DETECTIVES have stepped up the hunt for the killer of an artist who was bludgeoned to death with a hammer just months after leaving her Borders home to settle in the south of England.
The bloodstained body of 55-year-old grandmother Valerie Graves, who ran a craft studio at Harestanes and lived at Maxton, was discovered in her bed by her sister Jan at a house in the Sussex village of Bosham on the morning of December 30, 2013.
The pair, along with their elderly mother Eileen and Jan’s partner Nigel Acres, had been “house sitting” the luxury mansion for friends who had travelled abroad for Christmas.
A post mortem revealed that Mrs Graves had suffered significant head and facial injuries.
Despite the offer of a £20,000 reward, a BBC Crimewatch appeal and the involvement of the National Crime Agency, her brutal killer has never been found.
But, last week, detectives announced plans to DNA test every man aged over 17 in the 3,000-population village as well as outlying areas in a bid to make a breakthrough in the investigation, codenamed Operation Ensign.
The voluntary testing will take place in a Bosham hotel over three weeks, starting on January 21.
Detective Superintendent Nick May, who is leading the investigation on behalf of Surrey and Sussex Major Crime Team, said police had a limited DNA profile of the killer, but it was not enough to match on the police database.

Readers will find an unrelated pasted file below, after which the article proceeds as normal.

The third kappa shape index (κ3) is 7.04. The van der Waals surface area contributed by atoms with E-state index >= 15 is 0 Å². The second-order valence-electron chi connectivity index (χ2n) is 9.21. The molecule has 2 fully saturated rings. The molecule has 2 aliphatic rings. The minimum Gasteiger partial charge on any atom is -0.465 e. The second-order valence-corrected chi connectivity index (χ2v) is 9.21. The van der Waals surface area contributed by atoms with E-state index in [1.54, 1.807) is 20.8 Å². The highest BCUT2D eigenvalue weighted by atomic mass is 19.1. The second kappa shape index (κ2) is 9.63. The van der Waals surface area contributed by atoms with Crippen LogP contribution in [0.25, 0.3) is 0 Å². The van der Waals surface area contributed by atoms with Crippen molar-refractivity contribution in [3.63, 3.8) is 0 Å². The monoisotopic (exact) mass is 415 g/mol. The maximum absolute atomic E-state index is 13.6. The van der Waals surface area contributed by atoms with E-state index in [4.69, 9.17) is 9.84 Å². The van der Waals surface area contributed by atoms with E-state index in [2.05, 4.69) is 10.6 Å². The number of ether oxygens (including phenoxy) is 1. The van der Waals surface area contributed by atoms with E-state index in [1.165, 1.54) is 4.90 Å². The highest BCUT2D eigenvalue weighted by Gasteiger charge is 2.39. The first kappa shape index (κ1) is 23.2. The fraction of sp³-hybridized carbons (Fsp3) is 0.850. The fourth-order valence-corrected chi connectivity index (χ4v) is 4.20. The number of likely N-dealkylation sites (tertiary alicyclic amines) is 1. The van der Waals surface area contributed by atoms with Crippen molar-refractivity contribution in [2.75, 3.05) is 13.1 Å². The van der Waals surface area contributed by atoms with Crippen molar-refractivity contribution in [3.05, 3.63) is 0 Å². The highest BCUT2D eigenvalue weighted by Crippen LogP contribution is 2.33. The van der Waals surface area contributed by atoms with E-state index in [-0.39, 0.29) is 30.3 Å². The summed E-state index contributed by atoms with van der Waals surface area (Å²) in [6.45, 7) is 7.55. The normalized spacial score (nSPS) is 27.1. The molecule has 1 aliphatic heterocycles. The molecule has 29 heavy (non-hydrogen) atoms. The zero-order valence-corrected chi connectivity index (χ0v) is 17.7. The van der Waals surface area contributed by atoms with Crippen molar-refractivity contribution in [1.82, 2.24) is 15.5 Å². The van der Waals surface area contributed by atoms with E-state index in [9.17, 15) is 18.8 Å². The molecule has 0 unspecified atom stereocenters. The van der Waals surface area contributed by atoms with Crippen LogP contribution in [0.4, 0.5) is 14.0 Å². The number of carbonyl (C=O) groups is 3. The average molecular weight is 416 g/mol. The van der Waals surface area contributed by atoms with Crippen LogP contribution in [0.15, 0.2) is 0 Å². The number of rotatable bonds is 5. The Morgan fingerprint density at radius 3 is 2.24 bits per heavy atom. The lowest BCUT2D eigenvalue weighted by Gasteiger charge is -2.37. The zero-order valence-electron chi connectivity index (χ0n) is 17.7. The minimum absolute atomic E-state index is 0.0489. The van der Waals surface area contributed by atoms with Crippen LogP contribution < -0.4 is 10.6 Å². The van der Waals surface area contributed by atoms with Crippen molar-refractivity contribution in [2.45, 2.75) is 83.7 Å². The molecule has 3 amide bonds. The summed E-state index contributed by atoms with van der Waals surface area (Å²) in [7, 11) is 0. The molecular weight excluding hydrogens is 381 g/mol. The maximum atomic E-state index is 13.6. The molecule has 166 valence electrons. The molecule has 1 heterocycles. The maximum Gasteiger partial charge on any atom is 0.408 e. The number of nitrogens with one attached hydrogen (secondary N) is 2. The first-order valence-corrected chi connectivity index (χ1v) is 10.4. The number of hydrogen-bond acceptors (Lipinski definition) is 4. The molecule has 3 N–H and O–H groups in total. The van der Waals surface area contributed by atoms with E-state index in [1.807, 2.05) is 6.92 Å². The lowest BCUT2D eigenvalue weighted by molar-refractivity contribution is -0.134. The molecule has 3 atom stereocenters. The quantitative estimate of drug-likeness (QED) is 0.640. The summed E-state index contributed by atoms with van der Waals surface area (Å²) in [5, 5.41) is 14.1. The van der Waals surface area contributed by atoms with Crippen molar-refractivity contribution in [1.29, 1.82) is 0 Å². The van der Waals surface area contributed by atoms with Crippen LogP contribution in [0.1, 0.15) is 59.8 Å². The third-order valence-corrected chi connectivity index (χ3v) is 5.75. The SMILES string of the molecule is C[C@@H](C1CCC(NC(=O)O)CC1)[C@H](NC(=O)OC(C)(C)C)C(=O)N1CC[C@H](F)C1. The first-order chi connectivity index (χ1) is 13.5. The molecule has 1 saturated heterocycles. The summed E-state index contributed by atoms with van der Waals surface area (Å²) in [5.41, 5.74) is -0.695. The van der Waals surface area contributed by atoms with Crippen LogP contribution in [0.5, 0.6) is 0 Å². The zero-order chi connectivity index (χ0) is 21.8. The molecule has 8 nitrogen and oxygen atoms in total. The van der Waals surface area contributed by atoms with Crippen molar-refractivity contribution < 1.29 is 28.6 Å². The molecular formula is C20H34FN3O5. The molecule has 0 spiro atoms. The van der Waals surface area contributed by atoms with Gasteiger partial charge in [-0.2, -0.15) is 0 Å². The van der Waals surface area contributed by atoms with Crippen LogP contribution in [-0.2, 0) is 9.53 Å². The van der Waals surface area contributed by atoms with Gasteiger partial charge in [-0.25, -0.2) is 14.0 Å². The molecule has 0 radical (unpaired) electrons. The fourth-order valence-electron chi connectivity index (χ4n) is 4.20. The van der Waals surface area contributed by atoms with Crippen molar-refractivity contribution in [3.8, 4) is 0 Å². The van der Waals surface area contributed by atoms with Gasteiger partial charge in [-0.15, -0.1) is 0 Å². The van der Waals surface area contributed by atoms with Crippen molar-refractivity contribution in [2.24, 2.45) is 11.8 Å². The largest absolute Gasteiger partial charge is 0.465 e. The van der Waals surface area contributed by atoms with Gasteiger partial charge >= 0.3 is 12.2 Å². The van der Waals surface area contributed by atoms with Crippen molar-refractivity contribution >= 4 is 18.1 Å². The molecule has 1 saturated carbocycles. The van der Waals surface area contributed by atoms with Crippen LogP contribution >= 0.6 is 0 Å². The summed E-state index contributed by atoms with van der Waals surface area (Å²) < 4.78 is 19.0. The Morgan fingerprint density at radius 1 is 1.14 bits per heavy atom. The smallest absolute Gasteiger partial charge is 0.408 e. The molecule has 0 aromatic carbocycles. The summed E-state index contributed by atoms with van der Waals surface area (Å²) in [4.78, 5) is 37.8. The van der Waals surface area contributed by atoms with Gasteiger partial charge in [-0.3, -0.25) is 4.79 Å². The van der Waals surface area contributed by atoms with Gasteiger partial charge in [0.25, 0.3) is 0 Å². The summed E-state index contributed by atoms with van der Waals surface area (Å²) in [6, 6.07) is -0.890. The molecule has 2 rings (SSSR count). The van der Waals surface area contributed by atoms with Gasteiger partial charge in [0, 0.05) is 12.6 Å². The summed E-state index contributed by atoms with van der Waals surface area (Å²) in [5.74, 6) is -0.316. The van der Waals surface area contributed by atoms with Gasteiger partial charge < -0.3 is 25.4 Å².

“We need to match it to the person,” he told a press conference which was attended by Mrs Graves’ two children Tim Wood, 32 and Jemma Harrison, 35.
Both fought back tears as they described spending their first Christmas without their mother.
It is understood the partial DNA sample was obtained from the handle of the murder weapon – a 16oz claw hammer which was discovered on New Year’s Day, 2014, half a mile from the house.
“The weather the night Valerie Graves was killed was terrible and Bosham was not quite, but almost, flooded,” said Det Supt May.
“That is one of the reasons we think the person responsible for this crime has connections to Bosham – what else would they have been doing in such an out-of-the-way location at a time like that? Maybe they were visiting, working or perhaps a resident of the village.”
The officer also revealed that the owners of the house – Malcolm and Caroline Chamberlain – had not moved back since the murder and the property was now up for sale.
Mrs Graves had lived in the Borders for 10 years before moving to West Sussex to look after her 87-year-old mother. She had graduated from Heriot-Watt University in Galashiels in 2007 before setting up her Harestane studio, showcasing her flair for felted textiles.